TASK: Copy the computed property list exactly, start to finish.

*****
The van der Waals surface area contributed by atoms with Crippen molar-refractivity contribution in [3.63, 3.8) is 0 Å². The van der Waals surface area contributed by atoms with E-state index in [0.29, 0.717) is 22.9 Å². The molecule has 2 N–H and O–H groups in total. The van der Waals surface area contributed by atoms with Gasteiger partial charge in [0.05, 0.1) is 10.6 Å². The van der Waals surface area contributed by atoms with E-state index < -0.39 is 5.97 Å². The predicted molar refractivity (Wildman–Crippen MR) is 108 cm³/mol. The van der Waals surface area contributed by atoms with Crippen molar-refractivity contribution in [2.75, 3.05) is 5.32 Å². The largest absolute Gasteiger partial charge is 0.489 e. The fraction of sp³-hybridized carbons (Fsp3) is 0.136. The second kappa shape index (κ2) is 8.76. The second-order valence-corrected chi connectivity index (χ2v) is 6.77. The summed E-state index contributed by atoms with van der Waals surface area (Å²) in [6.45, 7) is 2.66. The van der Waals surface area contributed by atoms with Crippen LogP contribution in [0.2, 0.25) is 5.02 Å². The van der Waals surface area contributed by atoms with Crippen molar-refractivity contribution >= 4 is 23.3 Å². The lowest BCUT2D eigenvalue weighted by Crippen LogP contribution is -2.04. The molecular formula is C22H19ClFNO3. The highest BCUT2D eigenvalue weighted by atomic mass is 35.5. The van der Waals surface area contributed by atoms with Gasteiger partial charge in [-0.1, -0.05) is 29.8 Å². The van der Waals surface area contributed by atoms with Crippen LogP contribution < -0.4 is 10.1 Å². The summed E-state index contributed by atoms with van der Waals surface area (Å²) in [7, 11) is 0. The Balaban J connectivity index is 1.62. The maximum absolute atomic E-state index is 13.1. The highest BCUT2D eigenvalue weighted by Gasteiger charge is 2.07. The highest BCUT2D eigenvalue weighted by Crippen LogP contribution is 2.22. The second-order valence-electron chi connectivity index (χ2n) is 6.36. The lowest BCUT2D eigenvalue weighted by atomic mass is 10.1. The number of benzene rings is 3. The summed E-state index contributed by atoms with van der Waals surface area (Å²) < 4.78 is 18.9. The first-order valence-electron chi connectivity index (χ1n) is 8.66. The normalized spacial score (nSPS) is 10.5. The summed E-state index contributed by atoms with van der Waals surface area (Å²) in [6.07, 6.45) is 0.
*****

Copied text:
The van der Waals surface area contributed by atoms with Crippen molar-refractivity contribution in [3.63, 3.8) is 0 Å². The van der Waals surface area contributed by atoms with E-state index in [0.29, 0.717) is 22.9 Å². The molecule has 2 N–H and O–H groups in total. The van der Waals surface area contributed by atoms with Gasteiger partial charge in [0.05, 0.1) is 10.6 Å². The van der Waals surface area contributed by atoms with E-state index < -0.39 is 5.97 Å². The predicted molar refractivity (Wildman–Crippen MR) is 108 cm³/mol. The van der Waals surface area contributed by atoms with Crippen molar-refractivity contribution in [2.75, 3.05) is 5.32 Å². The largest absolute Gasteiger partial charge is 0.489 e. The fraction of sp³-hybridized carbons (Fsp3) is 0.136. The second kappa shape index (κ2) is 8.76. The second-order valence-corrected chi connectivity index (χ2v) is 6.77. The summed E-state index contributed by atoms with van der Waals surface area (Å²) in [6.45, 7) is 2.66. The van der Waals surface area contributed by atoms with Crippen LogP contribution in [0.2, 0.25) is 5.02 Å². The van der Waals surface area contributed by atoms with Crippen molar-refractivity contribution >= 4 is 23.3 Å². The lowest BCUT2D eigenvalue weighted by Crippen LogP contribution is -2.04. The molecular formula is C22H19ClFNO3. The highest BCUT2D eigenvalue weighted by atomic mass is 35.5. The van der Waals surface area contributed by atoms with Gasteiger partial charge in [-0.1, -0.05) is 29.8 Å². The van der Waals surface area contributed by atoms with Crippen LogP contribution < -0.4 is 10.1 Å². The summed E-state index contributed by atoms with van der Waals surface area (Å²) in [7, 11) is 0. The Balaban J connectivity index is 1.62. The maximum absolute atomic E-state index is 13.1. The highest BCUT2D eigenvalue weighted by Gasteiger charge is 2.07. The highest BCUT2D eigenvalue weighted by Crippen LogP contribution is 2.22. The second-order valence-electron chi connectivity index (χ2n) is 6.36. The lowest BCUT2D eigenvalue weighted by atomic mass is 10.1. The number of benzene rings is 3. The summed E-state index contributed by atoms with van der Waals surface area (Å²) < 4.78 is 18.9. The first-order valence-electron chi connectivity index (χ1n) is 8.66. The normalized spacial score (nSPS) is 10.5. The summed E-state index contributed by atoms with van der Waals surface area (Å²) in [6.07, 6.45) is 0.